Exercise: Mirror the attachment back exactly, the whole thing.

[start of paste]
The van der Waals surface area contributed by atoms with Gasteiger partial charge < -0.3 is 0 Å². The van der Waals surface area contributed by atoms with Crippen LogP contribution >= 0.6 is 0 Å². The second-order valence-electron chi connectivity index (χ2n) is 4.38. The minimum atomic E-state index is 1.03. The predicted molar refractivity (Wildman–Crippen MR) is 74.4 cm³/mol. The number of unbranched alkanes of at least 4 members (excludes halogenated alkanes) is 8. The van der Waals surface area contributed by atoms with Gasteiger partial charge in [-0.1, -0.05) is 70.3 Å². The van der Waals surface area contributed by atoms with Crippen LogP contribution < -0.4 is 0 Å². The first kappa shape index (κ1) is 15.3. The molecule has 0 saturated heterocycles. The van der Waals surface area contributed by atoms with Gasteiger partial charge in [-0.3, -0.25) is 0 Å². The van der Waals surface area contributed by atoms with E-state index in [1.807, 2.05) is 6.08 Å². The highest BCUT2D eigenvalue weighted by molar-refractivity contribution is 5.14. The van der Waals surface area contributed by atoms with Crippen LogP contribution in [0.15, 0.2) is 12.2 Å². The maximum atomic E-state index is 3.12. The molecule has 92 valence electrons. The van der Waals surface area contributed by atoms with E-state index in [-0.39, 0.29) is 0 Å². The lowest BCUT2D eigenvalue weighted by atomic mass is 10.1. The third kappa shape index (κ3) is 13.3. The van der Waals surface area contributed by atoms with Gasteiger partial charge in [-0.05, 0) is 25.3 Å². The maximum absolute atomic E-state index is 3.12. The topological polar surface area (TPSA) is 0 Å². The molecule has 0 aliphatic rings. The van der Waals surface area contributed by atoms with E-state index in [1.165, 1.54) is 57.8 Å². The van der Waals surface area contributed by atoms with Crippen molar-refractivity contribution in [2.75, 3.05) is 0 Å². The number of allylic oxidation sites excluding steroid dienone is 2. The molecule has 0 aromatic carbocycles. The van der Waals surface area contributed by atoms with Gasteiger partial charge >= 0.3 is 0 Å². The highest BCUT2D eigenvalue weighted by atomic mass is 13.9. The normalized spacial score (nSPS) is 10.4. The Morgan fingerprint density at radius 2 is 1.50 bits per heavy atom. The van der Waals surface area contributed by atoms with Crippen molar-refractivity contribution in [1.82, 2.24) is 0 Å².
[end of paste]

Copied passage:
The van der Waals surface area contributed by atoms with Gasteiger partial charge < -0.3 is 0 Å². The van der Waals surface area contributed by atoms with Crippen LogP contribution >= 0.6 is 0 Å². The second-order valence-electron chi connectivity index (χ2n) is 4.38. The minimum atomic E-state index is 1.03. The predicted molar refractivity (Wildman–Crippen MR) is 74.4 cm³/mol. The number of unbranched alkanes of at least 4 members (excludes halogenated alkanes) is 8. The van der Waals surface area contributed by atoms with Gasteiger partial charge in [-0.1, -0.05) is 70.3 Å². The van der Waals surface area contributed by atoms with Crippen LogP contribution < -0.4 is 0 Å². The first kappa shape index (κ1) is 15.3. The molecule has 0 saturated heterocycles. The van der Waals surface area contributed by atoms with Gasteiger partial charge in [-0.3, -0.25) is 0 Å². The van der Waals surface area contributed by atoms with E-state index in [1.807, 2.05) is 6.08 Å². The highest BCUT2D eigenvalue weighted by molar-refractivity contribution is 5.14. The van der Waals surface area contributed by atoms with Crippen LogP contribution in [0.15, 0.2) is 12.2 Å². The maximum atomic E-state index is 3.12. The molecule has 92 valence electrons. The van der Waals surface area contributed by atoms with E-state index in [-0.39, 0.29) is 0 Å². The lowest BCUT2D eigenvalue weighted by atomic mass is 10.1. The third kappa shape index (κ3) is 13.3. The van der Waals surface area contributed by atoms with Gasteiger partial charge in [-0.05, 0) is 25.3 Å². The maximum absolute atomic E-state index is 3.12. The topological polar surface area (TPSA) is 0 Å². The molecule has 0 aliphatic rings. The van der Waals surface area contributed by atoms with E-state index in [1.165, 1.54) is 57.8 Å². The van der Waals surface area contributed by atoms with Crippen molar-refractivity contribution in [2.75, 3.05) is 0 Å². The number of allylic oxidation sites excluding steroid dienone is 2. The molecule has 0 aromatic carbocycles. The van der Waals surface area contributed by atoms with Gasteiger partial charge >= 0.3 is 0 Å². The highest BCUT2D eigenvalue weighted by atomic mass is 13.9. The normalized spacial score (nSPS) is 10.4. The Morgan fingerprint density at radius 2 is 1.50 bits per heavy atom. The van der Waals surface area contributed by atoms with Crippen molar-refractivity contribution in [1.82, 2.24) is 0 Å².